Why he doesn’t fit

“If this were major-league Christmas, we would be looking at 30 stockings that clearly wanted a lump of Cole,” agent Scott Boras said of his client as the market opened last week.

The competition for Cole will be intense as teams from the game’s largest markets bid for his services. Cole is from Southern California and word is the Los Angeles Angels are ready to back up the truck for him. The mega-rich New York Yankees also want him. That sets up a nirvana-like situation for Boras, who can play the two markets off each other. The Phillies will be in on Cole — they’ve already touched base with Boras — and they cannot be counted out because they have money and an owner willing to spend. However, given what it might take to sign Cole, the Phillies might be better off spreading their money around and trying to fill multiple holes in the rotation and lineup.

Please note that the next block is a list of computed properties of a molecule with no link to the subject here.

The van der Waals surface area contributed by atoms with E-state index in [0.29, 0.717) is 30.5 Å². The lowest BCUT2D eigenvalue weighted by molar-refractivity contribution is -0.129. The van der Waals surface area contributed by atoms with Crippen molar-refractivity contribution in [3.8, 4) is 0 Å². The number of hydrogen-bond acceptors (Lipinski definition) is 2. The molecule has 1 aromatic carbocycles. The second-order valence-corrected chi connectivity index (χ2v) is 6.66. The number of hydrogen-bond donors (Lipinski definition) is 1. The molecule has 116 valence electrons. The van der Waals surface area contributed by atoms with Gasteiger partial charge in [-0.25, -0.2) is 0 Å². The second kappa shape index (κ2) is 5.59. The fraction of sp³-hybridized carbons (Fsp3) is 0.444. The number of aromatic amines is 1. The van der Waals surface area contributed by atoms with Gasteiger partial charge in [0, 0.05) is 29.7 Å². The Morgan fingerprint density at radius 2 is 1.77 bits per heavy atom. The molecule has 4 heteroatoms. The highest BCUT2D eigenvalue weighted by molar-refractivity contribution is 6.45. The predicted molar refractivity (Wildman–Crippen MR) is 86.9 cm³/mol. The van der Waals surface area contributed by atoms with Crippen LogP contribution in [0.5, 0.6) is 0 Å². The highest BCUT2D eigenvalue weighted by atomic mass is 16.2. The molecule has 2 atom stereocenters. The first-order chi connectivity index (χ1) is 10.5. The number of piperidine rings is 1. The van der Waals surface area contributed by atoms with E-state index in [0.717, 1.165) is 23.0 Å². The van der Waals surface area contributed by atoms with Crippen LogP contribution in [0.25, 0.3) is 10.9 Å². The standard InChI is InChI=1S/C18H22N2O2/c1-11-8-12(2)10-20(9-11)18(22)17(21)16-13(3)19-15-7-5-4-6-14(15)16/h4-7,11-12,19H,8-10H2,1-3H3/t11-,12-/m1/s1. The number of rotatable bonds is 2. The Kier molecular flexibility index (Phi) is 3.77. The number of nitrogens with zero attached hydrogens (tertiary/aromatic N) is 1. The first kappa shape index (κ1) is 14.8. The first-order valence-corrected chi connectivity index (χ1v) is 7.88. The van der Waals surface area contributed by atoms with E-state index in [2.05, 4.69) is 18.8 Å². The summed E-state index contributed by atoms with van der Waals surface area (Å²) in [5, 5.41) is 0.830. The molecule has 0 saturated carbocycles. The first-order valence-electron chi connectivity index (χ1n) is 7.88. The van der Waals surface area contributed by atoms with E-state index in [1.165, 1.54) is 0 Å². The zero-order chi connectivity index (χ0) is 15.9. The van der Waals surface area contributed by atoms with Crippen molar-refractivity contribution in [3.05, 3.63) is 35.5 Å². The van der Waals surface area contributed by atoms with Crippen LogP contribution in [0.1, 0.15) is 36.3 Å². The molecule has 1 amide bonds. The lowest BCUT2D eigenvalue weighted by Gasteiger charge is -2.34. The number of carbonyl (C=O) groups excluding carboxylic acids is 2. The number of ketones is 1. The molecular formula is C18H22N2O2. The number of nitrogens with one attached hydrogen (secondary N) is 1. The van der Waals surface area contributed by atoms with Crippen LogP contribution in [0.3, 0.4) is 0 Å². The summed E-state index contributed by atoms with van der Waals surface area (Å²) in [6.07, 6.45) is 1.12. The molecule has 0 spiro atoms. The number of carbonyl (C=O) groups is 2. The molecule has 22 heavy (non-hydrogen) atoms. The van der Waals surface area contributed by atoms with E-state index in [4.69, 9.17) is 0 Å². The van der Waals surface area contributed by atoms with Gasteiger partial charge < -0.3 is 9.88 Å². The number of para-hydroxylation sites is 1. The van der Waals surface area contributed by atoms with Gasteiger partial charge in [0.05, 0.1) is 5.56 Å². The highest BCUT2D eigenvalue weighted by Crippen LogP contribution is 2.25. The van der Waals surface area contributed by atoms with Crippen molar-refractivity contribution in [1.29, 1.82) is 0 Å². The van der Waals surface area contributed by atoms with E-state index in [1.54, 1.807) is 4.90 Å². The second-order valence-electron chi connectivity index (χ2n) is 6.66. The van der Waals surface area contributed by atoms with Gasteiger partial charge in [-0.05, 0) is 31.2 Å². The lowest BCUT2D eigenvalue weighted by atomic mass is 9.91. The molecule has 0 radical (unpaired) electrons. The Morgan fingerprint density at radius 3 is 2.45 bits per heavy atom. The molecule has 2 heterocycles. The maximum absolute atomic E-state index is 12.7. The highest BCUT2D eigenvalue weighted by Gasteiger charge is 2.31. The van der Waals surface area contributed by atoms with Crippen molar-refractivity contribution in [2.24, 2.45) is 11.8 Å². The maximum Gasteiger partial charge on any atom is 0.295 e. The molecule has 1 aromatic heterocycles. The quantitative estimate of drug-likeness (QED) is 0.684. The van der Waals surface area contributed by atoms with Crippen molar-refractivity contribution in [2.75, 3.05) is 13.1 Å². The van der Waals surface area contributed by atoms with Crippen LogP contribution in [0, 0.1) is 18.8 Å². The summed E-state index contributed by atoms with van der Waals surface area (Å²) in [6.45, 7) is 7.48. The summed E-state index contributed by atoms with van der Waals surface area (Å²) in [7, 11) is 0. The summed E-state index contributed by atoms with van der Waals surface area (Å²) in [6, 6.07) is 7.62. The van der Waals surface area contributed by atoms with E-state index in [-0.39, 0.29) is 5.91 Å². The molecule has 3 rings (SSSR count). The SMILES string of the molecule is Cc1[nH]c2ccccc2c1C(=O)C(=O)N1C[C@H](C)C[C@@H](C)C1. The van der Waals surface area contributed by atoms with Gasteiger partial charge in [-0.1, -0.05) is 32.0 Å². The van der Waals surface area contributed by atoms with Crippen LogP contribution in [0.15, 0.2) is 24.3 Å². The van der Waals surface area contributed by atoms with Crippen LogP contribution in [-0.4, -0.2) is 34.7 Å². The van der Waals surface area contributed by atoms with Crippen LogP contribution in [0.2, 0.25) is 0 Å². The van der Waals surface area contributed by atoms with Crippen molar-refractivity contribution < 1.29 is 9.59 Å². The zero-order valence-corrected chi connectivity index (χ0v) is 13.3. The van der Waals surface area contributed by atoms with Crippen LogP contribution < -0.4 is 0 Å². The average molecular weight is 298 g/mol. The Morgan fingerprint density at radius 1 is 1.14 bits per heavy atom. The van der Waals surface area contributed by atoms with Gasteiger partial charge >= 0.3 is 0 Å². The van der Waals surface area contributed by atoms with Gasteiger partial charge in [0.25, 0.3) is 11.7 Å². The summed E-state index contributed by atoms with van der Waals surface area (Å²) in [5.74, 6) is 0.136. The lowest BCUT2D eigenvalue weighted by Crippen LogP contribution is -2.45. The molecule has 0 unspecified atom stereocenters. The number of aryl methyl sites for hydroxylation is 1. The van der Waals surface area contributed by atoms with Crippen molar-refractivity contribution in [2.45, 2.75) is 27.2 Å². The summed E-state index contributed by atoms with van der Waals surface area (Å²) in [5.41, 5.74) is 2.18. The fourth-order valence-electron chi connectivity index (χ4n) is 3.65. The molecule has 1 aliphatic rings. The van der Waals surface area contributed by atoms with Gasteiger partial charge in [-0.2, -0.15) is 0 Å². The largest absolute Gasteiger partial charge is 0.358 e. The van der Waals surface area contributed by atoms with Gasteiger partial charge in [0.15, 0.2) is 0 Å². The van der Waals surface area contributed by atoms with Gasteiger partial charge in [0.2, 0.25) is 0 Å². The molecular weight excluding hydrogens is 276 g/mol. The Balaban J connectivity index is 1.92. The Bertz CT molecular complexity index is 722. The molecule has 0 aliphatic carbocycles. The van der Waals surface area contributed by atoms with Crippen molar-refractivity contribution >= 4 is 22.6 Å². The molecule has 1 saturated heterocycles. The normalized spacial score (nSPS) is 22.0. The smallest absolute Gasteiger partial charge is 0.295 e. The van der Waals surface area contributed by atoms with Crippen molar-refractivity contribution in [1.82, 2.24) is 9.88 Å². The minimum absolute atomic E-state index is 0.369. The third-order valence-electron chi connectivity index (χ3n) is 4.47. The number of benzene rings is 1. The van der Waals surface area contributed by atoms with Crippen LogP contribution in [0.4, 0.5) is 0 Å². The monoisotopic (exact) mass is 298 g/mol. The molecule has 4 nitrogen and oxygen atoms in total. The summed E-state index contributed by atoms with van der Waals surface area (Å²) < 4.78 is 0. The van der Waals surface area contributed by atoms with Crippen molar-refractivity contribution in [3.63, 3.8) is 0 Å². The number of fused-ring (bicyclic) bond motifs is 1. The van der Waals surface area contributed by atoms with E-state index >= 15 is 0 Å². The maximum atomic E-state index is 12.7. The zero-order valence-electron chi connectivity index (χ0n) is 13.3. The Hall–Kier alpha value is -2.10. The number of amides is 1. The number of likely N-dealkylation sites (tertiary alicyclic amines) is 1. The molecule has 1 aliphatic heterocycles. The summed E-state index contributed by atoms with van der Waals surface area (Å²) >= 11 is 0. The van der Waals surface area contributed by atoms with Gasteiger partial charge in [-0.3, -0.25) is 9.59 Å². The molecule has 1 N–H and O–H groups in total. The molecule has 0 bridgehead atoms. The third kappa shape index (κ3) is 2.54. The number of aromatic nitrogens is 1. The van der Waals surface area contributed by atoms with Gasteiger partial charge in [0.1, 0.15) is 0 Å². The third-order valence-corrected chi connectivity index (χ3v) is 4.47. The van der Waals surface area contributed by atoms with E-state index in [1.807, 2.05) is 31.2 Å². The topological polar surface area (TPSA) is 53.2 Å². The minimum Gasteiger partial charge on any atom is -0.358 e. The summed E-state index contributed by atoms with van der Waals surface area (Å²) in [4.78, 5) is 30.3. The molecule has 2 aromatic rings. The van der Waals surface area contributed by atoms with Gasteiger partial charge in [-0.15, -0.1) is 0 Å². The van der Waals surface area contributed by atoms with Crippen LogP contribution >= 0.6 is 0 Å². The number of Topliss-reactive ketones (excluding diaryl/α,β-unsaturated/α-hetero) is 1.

The price tag

Cole is right in the middle of his prime years. There has been speculation that he could fetch $300 million in a long-term deal. He almost surely will eclipse David Price’s $217 million deal with Boston, a record for a pitcher, and could top Justin Verlander’s annual salary of $33 million, also a record for a pitcher. In other words, he’ll be expensive.

Scout’s take

“It took a while, but it looks like he found out how good his stuff is and his success has given him great confidence. He really knows how to utilize that great fastball high in the strike zone.”